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Happy birthday to Marilyn Monroe, that star of stars.  She continues to bewitch us nearly a half century after her death.  Yet another movie about her is currently in the works, with Michelle Williams as the former Norma Jean Baker.

I hope you have all seen “Some Like It Hot, ” the American Film Institute’s number one funniest American movie of all time.  And everyone should watch “The Seven Year Itch” and “Bus Stop,” both classics.  I’d also suggest:

 

Let’s Make Love Marilyn does a sizzling performance of “My Heart Belongs to Daddy” in this charming story of a zillionaire who tries to stop a satiric off-Broadway revue because it makes fun of him and then ends up trying out to play himself because he wants to get to know the beautiful star of the show.

There’s No Business Like Show Business This often-forgotten film is a sudsy excuse for using a lot of Irving Berlin songs, but it has a knock-out cast, including Ethel Merman and Donald O’Connor, and Monroe is sensational in “We’re Having a Heat Wave.”

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How to Marry a Millionaire Lauren Bacall, Betty Grable, and Monroe are three models with a plan to marry rich. As the nearsighted girl with a warm heart, and in one of two performances opposite David Wayne (the other is “We’re Not Married”), she is pure delight.

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Gentlemen Prefer Blondes Madonna based her “Material Girl” video on “Diamonds Are a Girl’s Best Friend” from this movie about two free-wheeling showgirls. I also love her song, “Bye Bye Baby.”

This looks like one of those little indies that reminds us why we really do love little indies.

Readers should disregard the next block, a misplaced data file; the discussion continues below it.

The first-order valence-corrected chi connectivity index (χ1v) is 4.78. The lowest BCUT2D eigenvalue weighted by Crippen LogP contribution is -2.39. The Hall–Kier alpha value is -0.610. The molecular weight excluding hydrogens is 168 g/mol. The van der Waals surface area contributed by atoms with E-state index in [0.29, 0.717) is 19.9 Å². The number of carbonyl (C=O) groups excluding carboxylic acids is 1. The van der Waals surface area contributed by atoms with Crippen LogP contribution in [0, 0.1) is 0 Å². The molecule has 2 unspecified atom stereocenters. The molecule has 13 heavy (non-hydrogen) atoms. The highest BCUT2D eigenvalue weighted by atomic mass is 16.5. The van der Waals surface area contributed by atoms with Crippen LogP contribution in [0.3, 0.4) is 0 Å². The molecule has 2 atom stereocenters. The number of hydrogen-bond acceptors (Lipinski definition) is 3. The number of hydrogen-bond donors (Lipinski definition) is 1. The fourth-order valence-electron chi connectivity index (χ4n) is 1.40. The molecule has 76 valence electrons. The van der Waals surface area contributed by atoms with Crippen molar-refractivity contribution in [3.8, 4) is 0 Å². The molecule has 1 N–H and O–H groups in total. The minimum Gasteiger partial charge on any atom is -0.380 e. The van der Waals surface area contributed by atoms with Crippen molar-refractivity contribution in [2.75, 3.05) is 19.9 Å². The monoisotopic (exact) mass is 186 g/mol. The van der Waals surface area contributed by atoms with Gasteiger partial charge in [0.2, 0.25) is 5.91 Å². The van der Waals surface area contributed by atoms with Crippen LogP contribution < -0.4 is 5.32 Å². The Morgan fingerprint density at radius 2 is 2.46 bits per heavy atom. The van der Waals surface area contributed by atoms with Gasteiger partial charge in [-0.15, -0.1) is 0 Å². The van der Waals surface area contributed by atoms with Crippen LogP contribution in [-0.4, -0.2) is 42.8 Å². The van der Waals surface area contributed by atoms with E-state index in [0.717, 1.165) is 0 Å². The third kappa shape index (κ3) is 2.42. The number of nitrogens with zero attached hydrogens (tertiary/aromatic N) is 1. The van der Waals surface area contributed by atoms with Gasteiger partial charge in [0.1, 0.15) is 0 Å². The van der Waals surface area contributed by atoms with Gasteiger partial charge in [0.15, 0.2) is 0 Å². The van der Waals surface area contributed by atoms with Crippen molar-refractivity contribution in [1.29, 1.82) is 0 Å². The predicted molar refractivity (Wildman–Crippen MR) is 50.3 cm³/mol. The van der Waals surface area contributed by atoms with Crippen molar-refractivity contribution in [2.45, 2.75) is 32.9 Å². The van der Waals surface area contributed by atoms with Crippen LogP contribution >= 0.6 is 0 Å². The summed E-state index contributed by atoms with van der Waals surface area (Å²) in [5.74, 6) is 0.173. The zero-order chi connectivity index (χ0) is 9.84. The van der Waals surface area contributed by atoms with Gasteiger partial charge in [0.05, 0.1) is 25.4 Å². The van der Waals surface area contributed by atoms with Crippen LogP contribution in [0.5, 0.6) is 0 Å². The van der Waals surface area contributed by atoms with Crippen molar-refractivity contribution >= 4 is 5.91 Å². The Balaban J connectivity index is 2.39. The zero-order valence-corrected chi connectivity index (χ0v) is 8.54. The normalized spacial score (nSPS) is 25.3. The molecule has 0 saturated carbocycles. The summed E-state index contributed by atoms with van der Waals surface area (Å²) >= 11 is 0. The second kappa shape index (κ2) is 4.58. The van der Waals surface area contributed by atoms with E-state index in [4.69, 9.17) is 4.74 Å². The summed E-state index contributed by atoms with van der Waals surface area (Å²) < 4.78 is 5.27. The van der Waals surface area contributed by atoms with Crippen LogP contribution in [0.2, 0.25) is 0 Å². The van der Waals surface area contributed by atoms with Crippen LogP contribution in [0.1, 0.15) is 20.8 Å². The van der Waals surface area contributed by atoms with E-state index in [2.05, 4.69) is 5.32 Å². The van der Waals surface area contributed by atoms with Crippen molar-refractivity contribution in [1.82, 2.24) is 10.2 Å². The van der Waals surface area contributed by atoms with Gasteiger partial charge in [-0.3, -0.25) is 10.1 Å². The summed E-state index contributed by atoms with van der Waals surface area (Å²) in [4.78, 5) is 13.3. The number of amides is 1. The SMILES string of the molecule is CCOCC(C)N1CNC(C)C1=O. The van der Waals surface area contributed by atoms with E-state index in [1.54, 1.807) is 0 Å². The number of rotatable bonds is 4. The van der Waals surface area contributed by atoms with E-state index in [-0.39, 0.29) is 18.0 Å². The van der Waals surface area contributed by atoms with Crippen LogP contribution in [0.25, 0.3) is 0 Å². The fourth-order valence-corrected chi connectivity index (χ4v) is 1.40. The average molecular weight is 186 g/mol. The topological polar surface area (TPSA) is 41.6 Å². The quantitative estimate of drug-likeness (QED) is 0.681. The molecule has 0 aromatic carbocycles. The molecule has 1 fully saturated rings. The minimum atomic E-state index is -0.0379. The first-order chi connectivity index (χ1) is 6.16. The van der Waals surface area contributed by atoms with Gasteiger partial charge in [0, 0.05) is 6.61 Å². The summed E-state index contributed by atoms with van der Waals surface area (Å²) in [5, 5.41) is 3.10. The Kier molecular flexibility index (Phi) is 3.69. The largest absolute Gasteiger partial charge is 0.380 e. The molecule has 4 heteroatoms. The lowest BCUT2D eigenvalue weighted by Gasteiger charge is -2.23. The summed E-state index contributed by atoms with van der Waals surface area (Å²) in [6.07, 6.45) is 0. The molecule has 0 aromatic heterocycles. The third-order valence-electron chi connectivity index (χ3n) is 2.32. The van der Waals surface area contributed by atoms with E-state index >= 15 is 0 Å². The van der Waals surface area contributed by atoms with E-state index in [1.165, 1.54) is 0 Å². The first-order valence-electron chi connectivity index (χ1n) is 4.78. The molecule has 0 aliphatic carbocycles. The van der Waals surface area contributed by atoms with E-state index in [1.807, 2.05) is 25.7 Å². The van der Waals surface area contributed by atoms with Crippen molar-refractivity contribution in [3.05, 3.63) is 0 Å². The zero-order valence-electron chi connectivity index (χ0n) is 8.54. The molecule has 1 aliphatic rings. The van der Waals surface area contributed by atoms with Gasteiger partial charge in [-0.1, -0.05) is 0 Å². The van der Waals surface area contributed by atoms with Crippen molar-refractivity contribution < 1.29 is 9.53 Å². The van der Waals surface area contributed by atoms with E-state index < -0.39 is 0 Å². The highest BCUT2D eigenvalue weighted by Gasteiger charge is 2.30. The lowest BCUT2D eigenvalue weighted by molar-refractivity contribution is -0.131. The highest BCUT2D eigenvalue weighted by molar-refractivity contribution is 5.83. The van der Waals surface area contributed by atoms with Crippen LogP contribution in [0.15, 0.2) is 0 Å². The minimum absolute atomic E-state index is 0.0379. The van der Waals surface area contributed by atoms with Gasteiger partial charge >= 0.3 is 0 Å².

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“Hangover 2” got slammed by the critics, with only a 35 percent positive rating on Rotten Tomatoes.  But I liked it.  I don’t usually comment on other critics’ reviews, but this time I think it is worth taking a moment because the very things that many critics didn’t like about the movie were the things I liked best.  Many critics complained that it was essentially a remake of the first, sticking closely to the same structure.  They saw that as a sign of lack of imagination or just cynical and lazy.  I thought it was very clever. In narrative terms, the repetition underscores an inevitability, almost a destiny for the characters that deepens the comedy with another layer.

Many critics thought the movie crossed the line from outrageous to offensive.  I had some problems with some of the material but overall I appreciated its willingness to go darker and more twisted than the first one.  I was less offended by the confident, beautiful trans stripper/hooker in the sequel than the idealized hooker/mom with a heart of gold in the first one.

Christopher Orr is one of my favorite critics — smart, knowledgable, funny, and a terrific writer.  I loved his review of  the “brutal hilarity” of “The Hangover 2.”  

Indeed, the comedy is not just black but noir–which is apt, given the formula to which Phillips has adhered so rigidly. The missing person, the seamy urban setting, the gradual accretion of clues: The Hangover films are, essentially, hard-boiled crime stories spun into comic depravity, heirs as surely to Hammett, Chandler, and Cain as they are to Apatow and the Farellys. This was central to the appeal of the first movie. Even as it found room for scenes with taser-happy schoolkids and Mike Tyson singing “In the Air Tonight,” there was an uncommon meticulousness to its structure: It succeeded not only as comedy but, in its way, as mystery.

I think that when characters like Phil (Bradley Cooper) and Stu (Ed Helms) or even Helms’ character in “Cedar Rapids” have some uncharacteristic acting out it should reveal something about their characters.  (I don’t think Alan’s behavior on drugs is very different from off drugs.)  It is fun to see how excruciating it can be for Phil and Ed to discover, slowly what they are capable of, but it is more satisfying to see them realize (even in a comedic way) that they need to integrate that with their notion of themselves.